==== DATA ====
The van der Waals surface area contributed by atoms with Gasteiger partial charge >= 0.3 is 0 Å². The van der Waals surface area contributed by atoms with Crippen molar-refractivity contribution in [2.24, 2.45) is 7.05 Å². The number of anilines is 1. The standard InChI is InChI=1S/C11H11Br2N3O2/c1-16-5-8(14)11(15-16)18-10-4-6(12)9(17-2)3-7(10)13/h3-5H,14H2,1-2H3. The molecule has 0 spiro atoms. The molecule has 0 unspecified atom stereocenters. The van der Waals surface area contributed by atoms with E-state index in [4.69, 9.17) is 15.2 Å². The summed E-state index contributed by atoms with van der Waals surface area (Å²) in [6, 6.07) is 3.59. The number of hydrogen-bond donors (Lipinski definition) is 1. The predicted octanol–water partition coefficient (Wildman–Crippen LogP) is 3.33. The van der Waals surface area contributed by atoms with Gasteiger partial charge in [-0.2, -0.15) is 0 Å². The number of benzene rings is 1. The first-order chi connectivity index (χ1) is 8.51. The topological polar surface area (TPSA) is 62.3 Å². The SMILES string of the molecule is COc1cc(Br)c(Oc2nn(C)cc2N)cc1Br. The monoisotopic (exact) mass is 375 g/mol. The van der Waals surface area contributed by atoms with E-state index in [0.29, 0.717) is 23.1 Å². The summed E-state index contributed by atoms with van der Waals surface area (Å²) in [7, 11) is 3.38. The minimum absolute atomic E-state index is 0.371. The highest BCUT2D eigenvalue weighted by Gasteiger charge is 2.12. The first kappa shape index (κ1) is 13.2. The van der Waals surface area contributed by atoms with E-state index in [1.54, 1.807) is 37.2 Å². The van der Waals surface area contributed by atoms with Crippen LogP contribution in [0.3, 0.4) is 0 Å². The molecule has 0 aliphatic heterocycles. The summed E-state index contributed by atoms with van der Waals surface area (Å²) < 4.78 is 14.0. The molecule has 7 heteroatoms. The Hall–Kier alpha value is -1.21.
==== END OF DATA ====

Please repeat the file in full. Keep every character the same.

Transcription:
The van der Waals surface area contributed by atoms with Gasteiger partial charge >= 0.3 is 0 Å². The van der Waals surface area contributed by atoms with Crippen molar-refractivity contribution in [2.24, 2.45) is 7.05 Å². The number of anilines is 1. The standard InChI is InChI=1S/C11H11Br2N3O2/c1-16-5-8(14)11(15-16)18-10-4-6(12)9(17-2)3-7(10)13/h3-5H,14H2,1-2H3. The molecule has 0 spiro atoms. The molecule has 0 unspecified atom stereocenters. The van der Waals surface area contributed by atoms with E-state index in [4.69, 9.17) is 15.2 Å². The summed E-state index contributed by atoms with van der Waals surface area (Å²) in [6, 6.07) is 3.59. The number of hydrogen-bond donors (Lipinski definition) is 1. The predicted octanol–water partition coefficient (Wildman–Crippen LogP) is 3.33. The van der Waals surface area contributed by atoms with Gasteiger partial charge in [-0.2, -0.15) is 0 Å². The number of benzene rings is 1. The first-order chi connectivity index (χ1) is 8.51. The topological polar surface area (TPSA) is 62.3 Å². The SMILES string of the molecule is COc1cc(Br)c(Oc2nn(C)cc2N)cc1Br. The monoisotopic (exact) mass is 375 g/mol. The van der Waals surface area contributed by atoms with E-state index in [0.29, 0.717) is 23.1 Å². The summed E-state index contributed by atoms with van der Waals surface area (Å²) in [7, 11) is 3.38. The minimum absolute atomic E-state index is 0.371. The highest BCUT2D eigenvalue weighted by Gasteiger charge is 2.12. The first kappa shape index (κ1) is 13.2. The van der Waals surface area contributed by atoms with E-state index in [1.54, 1.807) is 37.2 Å². The van der Waals surface area contributed by atoms with Crippen LogP contribution in [0.3, 0.4) is 0 Å². The molecule has 0 aliphatic heterocycles. The summed E-state index contributed by atoms with van der Waals surface area (Å²) < 4.78 is 14.0. The molecule has 7 heteroatoms. The Hall–Kier alpha value is -1.21.